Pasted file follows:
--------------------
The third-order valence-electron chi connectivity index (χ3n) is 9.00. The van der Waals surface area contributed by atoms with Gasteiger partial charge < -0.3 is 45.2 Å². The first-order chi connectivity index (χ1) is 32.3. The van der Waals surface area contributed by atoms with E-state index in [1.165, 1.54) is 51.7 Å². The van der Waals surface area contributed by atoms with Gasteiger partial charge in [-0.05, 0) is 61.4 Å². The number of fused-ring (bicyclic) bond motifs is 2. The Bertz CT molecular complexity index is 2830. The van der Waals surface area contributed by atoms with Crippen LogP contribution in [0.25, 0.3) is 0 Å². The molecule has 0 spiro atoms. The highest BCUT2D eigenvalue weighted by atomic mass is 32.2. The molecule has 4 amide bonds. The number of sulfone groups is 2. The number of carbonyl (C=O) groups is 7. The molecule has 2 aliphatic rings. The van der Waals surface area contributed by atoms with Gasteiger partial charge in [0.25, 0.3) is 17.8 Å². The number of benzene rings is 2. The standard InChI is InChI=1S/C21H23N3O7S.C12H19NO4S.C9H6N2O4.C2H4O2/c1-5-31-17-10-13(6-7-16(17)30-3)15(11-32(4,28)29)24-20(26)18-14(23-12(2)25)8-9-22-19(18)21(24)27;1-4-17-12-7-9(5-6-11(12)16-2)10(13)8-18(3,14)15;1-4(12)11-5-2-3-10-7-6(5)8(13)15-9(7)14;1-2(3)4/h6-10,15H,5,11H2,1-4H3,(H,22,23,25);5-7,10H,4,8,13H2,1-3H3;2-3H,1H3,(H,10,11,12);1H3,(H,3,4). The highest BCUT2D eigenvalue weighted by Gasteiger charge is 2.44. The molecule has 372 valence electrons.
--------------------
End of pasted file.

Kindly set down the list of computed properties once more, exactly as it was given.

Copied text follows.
The third-order valence-electron chi connectivity index (χ3n) is 9.00. The van der Waals surface area contributed by atoms with Gasteiger partial charge < -0.3 is 45.2 Å². The first-order chi connectivity index (χ1) is 32.3. The van der Waals surface area contributed by atoms with E-state index in [1.165, 1.54) is 51.7 Å². The van der Waals surface area contributed by atoms with Gasteiger partial charge in [-0.05, 0) is 61.4 Å². The number of fused-ring (bicyclic) bond motifs is 2. The Bertz CT molecular complexity index is 2830. The van der Waals surface area contributed by atoms with Crippen LogP contribution in [0.25, 0.3) is 0 Å². The molecule has 0 spiro atoms. The highest BCUT2D eigenvalue weighted by atomic mass is 32.2. The molecule has 4 amide bonds. The number of sulfone groups is 2. The number of carbonyl (C=O) groups is 7. The molecule has 2 aliphatic rings. The van der Waals surface area contributed by atoms with Gasteiger partial charge in [0.25, 0.3) is 17.8 Å². The number of benzene rings is 2. The standard InChI is InChI=1S/C21H23N3O7S.C12H19NO4S.C9H6N2O4.C2H4O2/c1-5-31-17-10-13(6-7-16(17)30-3)15(11-32(4,28)29)24-20(26)18-14(23-12(2)25)8-9-22-19(18)21(24)27;1-4-17-12-7-9(5-6-11(12)16-2)10(13)8-18(3,14)15;1-4(12)11-5-2-3-10-7-6(5)8(13)15-9(7)14;1-2(3)4/h6-10,15H,5,11H2,1-4H3,(H,22,23,25);5-7,10H,4,8,13H2,1-3H3;2-3H,1H3,(H,10,11,12);1H3,(H,3,4). The highest BCUT2D eigenvalue weighted by Gasteiger charge is 2.44. The molecule has 372 valence electrons.